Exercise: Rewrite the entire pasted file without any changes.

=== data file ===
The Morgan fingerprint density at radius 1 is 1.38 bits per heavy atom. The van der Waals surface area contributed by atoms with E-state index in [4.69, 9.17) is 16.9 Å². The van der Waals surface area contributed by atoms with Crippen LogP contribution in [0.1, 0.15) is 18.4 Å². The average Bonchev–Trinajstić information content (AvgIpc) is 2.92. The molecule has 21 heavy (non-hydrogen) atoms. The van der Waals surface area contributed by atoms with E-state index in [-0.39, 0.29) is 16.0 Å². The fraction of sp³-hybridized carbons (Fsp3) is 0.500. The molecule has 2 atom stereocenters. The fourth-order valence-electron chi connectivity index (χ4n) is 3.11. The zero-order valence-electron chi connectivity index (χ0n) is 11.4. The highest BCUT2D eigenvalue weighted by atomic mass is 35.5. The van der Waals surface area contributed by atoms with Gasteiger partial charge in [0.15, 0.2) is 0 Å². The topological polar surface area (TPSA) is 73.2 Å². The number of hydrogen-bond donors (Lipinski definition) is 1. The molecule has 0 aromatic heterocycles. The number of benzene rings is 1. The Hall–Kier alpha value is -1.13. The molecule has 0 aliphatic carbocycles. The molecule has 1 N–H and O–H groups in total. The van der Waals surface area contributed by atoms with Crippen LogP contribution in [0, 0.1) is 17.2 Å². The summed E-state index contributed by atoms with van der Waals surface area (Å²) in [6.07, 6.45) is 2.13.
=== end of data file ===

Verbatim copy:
The Morgan fingerprint density at radius 1 is 1.38 bits per heavy atom. The van der Waals surface area contributed by atoms with E-state index in [4.69, 9.17) is 16.9 Å². The van der Waals surface area contributed by atoms with Crippen LogP contribution in [0.1, 0.15) is 18.4 Å². The average Bonchev–Trinajstić information content (AvgIpc) is 2.92. The molecule has 21 heavy (non-hydrogen) atoms. The van der Waals surface area contributed by atoms with E-state index in [-0.39, 0.29) is 16.0 Å². The fraction of sp³-hybridized carbons (Fsp3) is 0.500. The molecule has 2 atom stereocenters. The fourth-order valence-electron chi connectivity index (χ4n) is 3.11. The zero-order valence-electron chi connectivity index (χ0n) is 11.4. The highest BCUT2D eigenvalue weighted by atomic mass is 35.5. The van der Waals surface area contributed by atoms with Gasteiger partial charge in [0.15, 0.2) is 0 Å². The topological polar surface area (TPSA) is 73.2 Å². The number of hydrogen-bond donors (Lipinski definition) is 1. The molecule has 0 aromatic heterocycles. The number of benzene rings is 1. The Hall–Kier alpha value is -1.13. The molecule has 0 aliphatic carbocycles. The molecule has 1 N–H and O–H groups in total. The van der Waals surface area contributed by atoms with Crippen LogP contribution in [0, 0.1) is 17.2 Å². The summed E-state index contributed by atoms with van der Waals surface area (Å²) in [6.07, 6.45) is 2.13.